A column about history, culture, policy, and things in between.
So "in the moment" do we live today that I believe we have all but forgotten 9-11, though the smouldering ruins of the towers lie not even eight years in our collective rear view mirror.
It is little wonder then that we have forgotten what I believe to be the primary legacy of Dr. Martin Luther King. Perhaps it is the progress made that has caused this to blur in the mirrors of our memory. Certainly issues remain, but progress is undeniable. Perhaps the truest measure of this is that we have forgotten certain things. We have forgotten the palpable evil of Bull Connor, a figure so grotesque he appears now as almost a comic book caricature, rather than a hate-filled sociopath. We forget the intrepid heroism of Rosa Parks, and how NECESSARY her heroism was. And as we see the almost mythical proportions of stature attained by Tiger Woods and LeBron James, we forget that their way was paved by Jackie Robinson, and the crucible of racial torment endured by African-American stars like Hank Aaron and Oscar Robertson. We have forgotten just how ugly the past was.
I don't suggest Dr. King is forgotten. But I believe we have forgotten the CORE of his message. We have misplaced it with "comfort words" like tolerance and peace. These are fine words, but I do not believe they contain the primacy of what he sought and how he lived.
I believe the glory of his message and the nobility of his life can be captured in a quote from his epochal Washington DC speech. "I have a dream - that one day my children will be judged not by the color of their skin but by the content of their character". King backed these words with the consistent quality of his actions, never hesitating to accept danger, deprivation, and even imprisonment for his beliefs. THAT to me, is the heart of his legacy. Since those words were spoken, we have watched his dream usurped and perverted by four decades of corrupt civil rights "leaders" like Jesse Jackson, while at the same time, more legitimate African-American voices like Bill Cosby, Thomas Sowell, and Juan Williams have been subjected to all the self-righteous fury the elitist maw could summon. And plenty of white pundits and politicos have shamelessly gone to the well of King's soaring prose, only to suit their own dubious purposes.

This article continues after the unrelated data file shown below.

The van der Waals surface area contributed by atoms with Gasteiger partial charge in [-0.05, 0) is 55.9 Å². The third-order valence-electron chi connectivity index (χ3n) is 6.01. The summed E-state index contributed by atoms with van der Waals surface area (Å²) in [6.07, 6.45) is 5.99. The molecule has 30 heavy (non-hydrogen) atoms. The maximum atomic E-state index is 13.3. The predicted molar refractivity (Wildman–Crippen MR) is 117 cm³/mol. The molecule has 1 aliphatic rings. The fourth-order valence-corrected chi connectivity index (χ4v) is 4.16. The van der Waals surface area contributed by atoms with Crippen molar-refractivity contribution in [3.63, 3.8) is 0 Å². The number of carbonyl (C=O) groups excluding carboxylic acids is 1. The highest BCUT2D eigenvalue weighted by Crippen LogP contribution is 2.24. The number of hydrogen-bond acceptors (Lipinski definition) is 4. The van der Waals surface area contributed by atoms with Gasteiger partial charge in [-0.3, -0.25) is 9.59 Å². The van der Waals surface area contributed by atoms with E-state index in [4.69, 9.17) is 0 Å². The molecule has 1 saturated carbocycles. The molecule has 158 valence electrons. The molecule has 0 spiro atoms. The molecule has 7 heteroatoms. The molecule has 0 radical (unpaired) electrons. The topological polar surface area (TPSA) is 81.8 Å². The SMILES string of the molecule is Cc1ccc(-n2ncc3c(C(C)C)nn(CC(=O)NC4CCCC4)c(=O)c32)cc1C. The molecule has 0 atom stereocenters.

Somewhere in the mid-twentieth century, America began to replace the notion of "personal character" with the mantra of "personality". While this had many causes, I believe there were two primary ones. First, a tsunami of affluence unprecedented in human history loosened our grip on the old truths, and our tread upon the "ancient paths". And simultaneous to this explosion of wealth, came the establishment on our University campuses of Euro-Centric philosophies, the lynch pin of which was moral relativism. They stand there today all but cemented in place.
I remember giving my father's eulogy, at one point during which I acknowledged he never possessed a notably strong "personality". That was because my Dad was more interested in exhibiting CHARACTER than he was in emoting PERSONALITY, a lesson and example his five children still struggle to equal. My Dad was raised in agrarian, pre-World War Two, pre-Civil Rights America; middle class and white. But King's message of character, comittment, and the God-invested dignity of every human being, inherently resonated with him. THOSE were the reasons my Dad regarded King as a great man.
The best way I know of today to honor Dr. King is to give some thought to the immortal words of his speech. Let's tell our kids and grand-kids that our dream for them is the same as King's was for his children. And let's tell them about this noble man, who calmly and quietly wove his principles into the fabric of his life, until there was no visible seam between the two. Let's tell them it's more important to live rightly than to live comfortably.
The ability to do this lies within OURSELVES, not Washington D.C. or Madison.
Dr. King spent, and ultimatly gave his life trying to show us how.